The adventure writer who tried to kill Hitler
Henry Wermuth: attempted to derail the Nazi leader’s train (Photo: Adrian Nudel)
As a teenager he attempted to assassinate Adolf Hitler. Seven decades later Henry Wermuth is busy writing adventure stories, but his own life has been far more dramatic than his fiction.
The Holocaust survivor, who lives in north-west London and recently celebrated his 90th birthday, has just published his third novel, The Rescue of the Murdered Consul’s Children, a tale of revenge set partly in the Wild West.
Born in Frankfurt, he was deported with his family to Poland in 1938. Over the next seven years, he was transferred from concentration camp to concentration camp, including Auschwitz.
Remarkably, he and his father, Bernhard, were together throughout the war, but Bernhard died just days before liberation. “It has haunted me my whole life that there was a possibility we could have escaped,” Mr Wermuth said.
He has never discovered the exact fate of his mother and sister, but it was for them that he mounted an audacious attempt to kill Hitler in 1942.
Mr Wermuth was in a labour camp called Klaj when he heard that the Nazi leader was expected to pass through the town to boost the morale of troops following heavy losses at Stalingrad.
“That night, I smuggled myself out of the camp — in this particular camp it was possible to do so,” he said.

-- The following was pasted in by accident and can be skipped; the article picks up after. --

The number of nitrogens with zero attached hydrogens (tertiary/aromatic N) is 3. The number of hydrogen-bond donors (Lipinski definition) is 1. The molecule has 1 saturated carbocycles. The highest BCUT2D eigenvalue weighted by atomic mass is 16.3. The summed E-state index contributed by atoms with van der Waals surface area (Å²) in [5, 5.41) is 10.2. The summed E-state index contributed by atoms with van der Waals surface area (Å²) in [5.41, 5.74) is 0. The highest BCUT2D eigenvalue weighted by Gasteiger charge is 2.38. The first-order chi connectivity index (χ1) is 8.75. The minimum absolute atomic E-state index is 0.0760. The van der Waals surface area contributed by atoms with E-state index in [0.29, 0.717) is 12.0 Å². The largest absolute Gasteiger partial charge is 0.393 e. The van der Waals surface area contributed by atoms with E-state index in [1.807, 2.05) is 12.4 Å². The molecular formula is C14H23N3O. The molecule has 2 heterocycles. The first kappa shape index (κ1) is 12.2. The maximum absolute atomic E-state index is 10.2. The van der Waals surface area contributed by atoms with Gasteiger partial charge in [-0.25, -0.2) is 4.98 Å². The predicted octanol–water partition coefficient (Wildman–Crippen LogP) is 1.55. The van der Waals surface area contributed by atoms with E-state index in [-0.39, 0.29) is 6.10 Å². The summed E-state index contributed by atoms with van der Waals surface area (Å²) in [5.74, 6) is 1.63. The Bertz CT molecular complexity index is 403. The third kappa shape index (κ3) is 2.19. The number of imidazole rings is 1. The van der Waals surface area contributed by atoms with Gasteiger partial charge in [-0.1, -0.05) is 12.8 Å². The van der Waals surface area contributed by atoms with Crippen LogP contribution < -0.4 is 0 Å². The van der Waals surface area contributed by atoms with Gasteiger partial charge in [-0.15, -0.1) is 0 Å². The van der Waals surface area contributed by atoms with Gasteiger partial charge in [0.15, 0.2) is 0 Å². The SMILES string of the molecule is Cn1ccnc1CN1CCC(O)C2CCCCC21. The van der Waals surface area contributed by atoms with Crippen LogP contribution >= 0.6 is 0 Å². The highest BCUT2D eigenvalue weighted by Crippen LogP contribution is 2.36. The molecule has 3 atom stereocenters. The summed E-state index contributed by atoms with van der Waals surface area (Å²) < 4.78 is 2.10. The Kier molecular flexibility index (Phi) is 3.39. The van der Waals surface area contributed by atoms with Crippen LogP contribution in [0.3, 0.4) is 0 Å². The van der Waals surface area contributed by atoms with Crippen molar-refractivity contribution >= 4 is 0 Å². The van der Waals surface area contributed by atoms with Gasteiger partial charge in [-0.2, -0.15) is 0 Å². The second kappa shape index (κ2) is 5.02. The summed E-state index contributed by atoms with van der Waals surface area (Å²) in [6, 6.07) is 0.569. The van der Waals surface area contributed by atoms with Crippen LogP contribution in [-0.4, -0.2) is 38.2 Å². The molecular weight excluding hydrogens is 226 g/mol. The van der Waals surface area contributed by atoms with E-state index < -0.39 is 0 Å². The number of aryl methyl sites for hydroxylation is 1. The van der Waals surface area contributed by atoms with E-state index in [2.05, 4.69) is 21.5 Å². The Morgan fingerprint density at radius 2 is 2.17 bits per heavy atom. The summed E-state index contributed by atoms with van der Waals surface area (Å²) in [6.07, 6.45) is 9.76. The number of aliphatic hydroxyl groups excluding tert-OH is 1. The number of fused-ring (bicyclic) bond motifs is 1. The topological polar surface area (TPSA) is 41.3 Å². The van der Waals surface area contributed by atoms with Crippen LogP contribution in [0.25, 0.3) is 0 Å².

He walked the two kilometres to the station, where he found logs and stones that he placed on the tracks to derail the train. The next morning, he said: “A train passed with three wagons, and in the window was a man who I recognised by the mustache as Hitler.
“I stood there mesmerised, waiting for the crash, but it never came. Either a local farmer or someone patrolling must have removed the logs.”
An account of Mr Wermuth’s experience in the Holocaust, Breathe Deeply my Son, is now in its seventh edition. His bravery was honoured by Germany in 1995 with a medal.
Today he remains about modest his attempt on Hitler’s life. “My mother and sister had been deported, I hoped to free them,” he said. “At the time I was 19 — I didn’t think about the consequences.”